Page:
How to Identify Rose Diseases Caused by Humid or Wet Weather
Black Spot and Downy Mildew Look Similar but Are Different
|Peter Kukielski is the Peggy Rockefeller Rose Garden Curator.|
Few flowering plants match the beauty, versatility, or popularity of the rose. Numerous varieties offer a wide range of growth habits and floral colors. With the proper care, hundreds of rose varieties will bloom from early spring through late fall. Although there are many new varieties on the market that are highly disease resistant, some of the older varieties present a challenge, and disease control is critical for maintaining healthy roses.
I get asked quite often to identify pests and diseases either by e-mail or by visitors to the Rose Garden. This year I got many questions regarding two specific rose diseases that are triggered by excessive humid and/or wet conditions: black spot and downy mildew.
We’ve heard the phrase “a rose is a rose is a rose.” Could one also say “a spot is a spot is a spot”? In regard to roses, the answer is “no.” These two very different types of spots can cause severe damage in different ways.
You can tell the two diseases apart by their symptoms: Black spot has circular spots and starts at the base of the plant and works its way up the plant, while downy mildew has angular spots but attacks the new growth at the top of the bush and works its way down the plant.
Of the diseases found on roses, black spot is by far the most widespread and damaging. Rose leaves often show symptoms of this disease—brown to black circular spots of one-quarter to one-half inch in diameter—in humid, hot weather.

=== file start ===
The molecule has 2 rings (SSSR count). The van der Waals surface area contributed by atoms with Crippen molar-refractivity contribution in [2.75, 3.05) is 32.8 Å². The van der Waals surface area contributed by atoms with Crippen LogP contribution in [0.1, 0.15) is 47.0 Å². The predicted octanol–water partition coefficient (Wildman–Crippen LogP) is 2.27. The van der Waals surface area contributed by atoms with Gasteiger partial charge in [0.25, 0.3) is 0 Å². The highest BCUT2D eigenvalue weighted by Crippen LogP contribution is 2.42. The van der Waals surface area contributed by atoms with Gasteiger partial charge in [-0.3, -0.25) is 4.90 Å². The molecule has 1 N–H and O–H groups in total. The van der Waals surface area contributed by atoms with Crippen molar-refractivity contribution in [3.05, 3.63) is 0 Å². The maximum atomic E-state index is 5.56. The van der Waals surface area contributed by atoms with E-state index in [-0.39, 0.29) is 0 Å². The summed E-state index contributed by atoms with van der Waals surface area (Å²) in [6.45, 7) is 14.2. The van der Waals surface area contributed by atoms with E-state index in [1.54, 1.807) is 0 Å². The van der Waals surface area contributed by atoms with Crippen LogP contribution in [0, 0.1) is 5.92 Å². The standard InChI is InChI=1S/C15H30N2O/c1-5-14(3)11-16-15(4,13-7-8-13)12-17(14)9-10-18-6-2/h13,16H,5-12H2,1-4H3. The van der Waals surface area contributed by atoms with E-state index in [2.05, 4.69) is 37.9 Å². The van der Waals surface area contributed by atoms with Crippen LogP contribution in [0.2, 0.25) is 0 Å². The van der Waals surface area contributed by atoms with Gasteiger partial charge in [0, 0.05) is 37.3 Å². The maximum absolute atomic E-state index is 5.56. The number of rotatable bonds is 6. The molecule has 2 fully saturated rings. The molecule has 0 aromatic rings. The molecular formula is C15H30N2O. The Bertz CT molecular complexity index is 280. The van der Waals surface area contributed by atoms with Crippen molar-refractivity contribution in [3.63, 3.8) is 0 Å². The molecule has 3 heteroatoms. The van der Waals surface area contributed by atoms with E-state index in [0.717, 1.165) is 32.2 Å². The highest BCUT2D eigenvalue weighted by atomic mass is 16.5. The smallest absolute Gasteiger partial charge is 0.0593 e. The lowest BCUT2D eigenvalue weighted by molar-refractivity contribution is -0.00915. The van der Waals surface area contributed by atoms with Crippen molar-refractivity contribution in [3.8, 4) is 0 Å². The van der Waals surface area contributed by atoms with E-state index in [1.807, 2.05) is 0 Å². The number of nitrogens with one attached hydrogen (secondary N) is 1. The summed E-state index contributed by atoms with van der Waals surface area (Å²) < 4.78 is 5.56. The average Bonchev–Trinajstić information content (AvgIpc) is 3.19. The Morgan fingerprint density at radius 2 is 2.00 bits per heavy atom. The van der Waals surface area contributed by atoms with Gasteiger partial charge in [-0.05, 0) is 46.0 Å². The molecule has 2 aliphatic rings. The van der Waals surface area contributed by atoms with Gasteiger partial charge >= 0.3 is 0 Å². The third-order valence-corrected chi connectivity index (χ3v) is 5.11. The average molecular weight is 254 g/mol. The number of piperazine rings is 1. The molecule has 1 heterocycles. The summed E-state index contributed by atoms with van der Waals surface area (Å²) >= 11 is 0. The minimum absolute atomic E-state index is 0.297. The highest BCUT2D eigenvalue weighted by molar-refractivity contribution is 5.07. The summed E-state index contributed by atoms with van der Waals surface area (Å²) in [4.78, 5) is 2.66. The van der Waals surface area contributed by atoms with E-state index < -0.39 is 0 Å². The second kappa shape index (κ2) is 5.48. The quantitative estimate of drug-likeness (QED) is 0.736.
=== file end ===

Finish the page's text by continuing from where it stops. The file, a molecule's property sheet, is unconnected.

Usually, black spot, Diplocarpon rosae, first appears on the leaves at the bottom of the plant. As symptoms continue, a yellow margin or halo develops around each spot. Several spots may grow together to form large blotches. Large yellow blotches often appear on heavily spotted leaves just before they fall from the plant. Defoliation is perhaps the most common indication of black spot. Typically, leaf-shed begins at the base of the plant and gradually spreads upward until all but the youngest leaves are lost. Heavy leaf-shed reduces flower production and plant vigor.
This past spring’s cool wet weather provided optimal conditions for a fungus called downy mildew, Peronospora sparsa. It’s a common disease of roses that occurs under moist, cloudy conditions—like the entire month of June this year! (Downy mildew usually fizzles when temperatures reach 80 degrees, but that didn’t happen in June, so it got a foothold.) Three to four days of rain with moderately warm temperatures (65°F to 80°F) will trigger downy mildew when the spores are present. The disease is found throughout the United States, Europe, and South America. All species of cultivated and wild roses seem to be susceptible.
Symptoms occur primarily on the leaves and canes. Large red to brown angular spots sometimes surrounded by a yellow halo appear on the leaves. Yellow blotches develop before the diseased leaves are shed. Elongated, discolored blotches of one-half inch to one inch in length form on the canes. Under favorable conditions, sparse, gray spore masses are sometimes seen on lesions on the lower leaf surface and on canes.
Unlike black spot, which attacks the lower foliage first, downy mildew attacks the new growth at the top (apical) of the bush and works its way down to the lower foliage. Both can devastate your plants.
If you want to control either of these with a general fungicide, check the label to make sure the product is suited for black spot or downy mildew and apply accordingly.
In the Rose Garden this year, we had no instances of either fungus on our new disease-resistant varieties (see photo of ‘Mother of Pearl’™). You may want to consider changing over to new disease-resistant varieties in your garden as well.
Read the Financial Times’ praises of Peter Kukielski’s work in bringing disease-resistant roses to the Peggy Rockefeller Rose Garden.